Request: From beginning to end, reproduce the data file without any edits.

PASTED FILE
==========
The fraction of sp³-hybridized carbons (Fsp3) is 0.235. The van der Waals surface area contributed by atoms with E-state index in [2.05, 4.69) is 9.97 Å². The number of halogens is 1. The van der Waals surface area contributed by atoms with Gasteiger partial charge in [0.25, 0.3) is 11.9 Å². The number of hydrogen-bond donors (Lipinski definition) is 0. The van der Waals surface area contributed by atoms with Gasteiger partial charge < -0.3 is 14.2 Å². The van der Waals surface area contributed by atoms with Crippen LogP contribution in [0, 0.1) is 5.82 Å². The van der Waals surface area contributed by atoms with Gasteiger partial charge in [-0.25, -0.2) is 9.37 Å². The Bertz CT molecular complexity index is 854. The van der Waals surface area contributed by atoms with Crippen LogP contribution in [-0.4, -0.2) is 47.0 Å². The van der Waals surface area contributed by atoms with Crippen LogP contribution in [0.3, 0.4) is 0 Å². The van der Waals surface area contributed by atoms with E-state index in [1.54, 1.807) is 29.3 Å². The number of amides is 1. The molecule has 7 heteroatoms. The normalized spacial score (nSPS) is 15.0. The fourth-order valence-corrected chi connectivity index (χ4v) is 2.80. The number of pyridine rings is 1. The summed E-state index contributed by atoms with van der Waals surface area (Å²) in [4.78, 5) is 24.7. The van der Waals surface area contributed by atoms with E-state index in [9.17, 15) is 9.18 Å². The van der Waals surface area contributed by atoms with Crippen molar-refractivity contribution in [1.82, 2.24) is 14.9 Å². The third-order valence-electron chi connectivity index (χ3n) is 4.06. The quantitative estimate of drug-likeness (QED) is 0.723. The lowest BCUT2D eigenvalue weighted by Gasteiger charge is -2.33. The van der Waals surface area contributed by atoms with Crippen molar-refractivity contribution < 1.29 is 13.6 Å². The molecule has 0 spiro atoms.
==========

The fraction of sp³-hybridized carbons (Fsp3) is 0.235. The van der Waals surface area contributed by atoms with E-state index in [2.05, 4.69) is 9.97 Å². The number of halogens is 1. The van der Waals surface area contributed by atoms with Gasteiger partial charge in [0.25, 0.3) is 11.9 Å². The number of hydrogen-bond donors (Lipinski definition) is 0. The van der Waals surface area contributed by atoms with Gasteiger partial charge < -0.3 is 14.2 Å². The van der Waals surface area contributed by atoms with Crippen LogP contribution in [0, 0.1) is 5.82 Å². The van der Waals surface area contributed by atoms with Gasteiger partial charge in [-0.25, -0.2) is 9.37 Å². The Bertz CT molecular complexity index is 854. The van der Waals surface area contributed by atoms with Crippen LogP contribution in [-0.4, -0.2) is 47.0 Å². The van der Waals surface area contributed by atoms with Crippen LogP contribution in [0.3, 0.4) is 0 Å². The van der Waals surface area contributed by atoms with E-state index in [1.54, 1.807) is 29.3 Å². The number of amides is 1. The molecule has 7 heteroatoms. The normalized spacial score (nSPS) is 15.0. The fourth-order valence-corrected chi connectivity index (χ4v) is 2.80. The number of pyridine rings is 1. The summed E-state index contributed by atoms with van der Waals surface area (Å²) in [4.78, 5) is 24.7. The van der Waals surface area contributed by atoms with E-state index in [9.17, 15) is 9.18 Å². The van der Waals surface area contributed by atoms with Crippen molar-refractivity contribution in [1.82, 2.24) is 14.9 Å². The third-order valence-electron chi connectivity index (χ3n) is 4.06. The quantitative estimate of drug-likeness (QED) is 0.723. The lowest BCUT2D eigenvalue weighted by Gasteiger charge is -2.33. The van der Waals surface area contributed by atoms with Crippen molar-refractivity contribution < 1.29 is 13.6 Å². The molecule has 0 spiro atoms.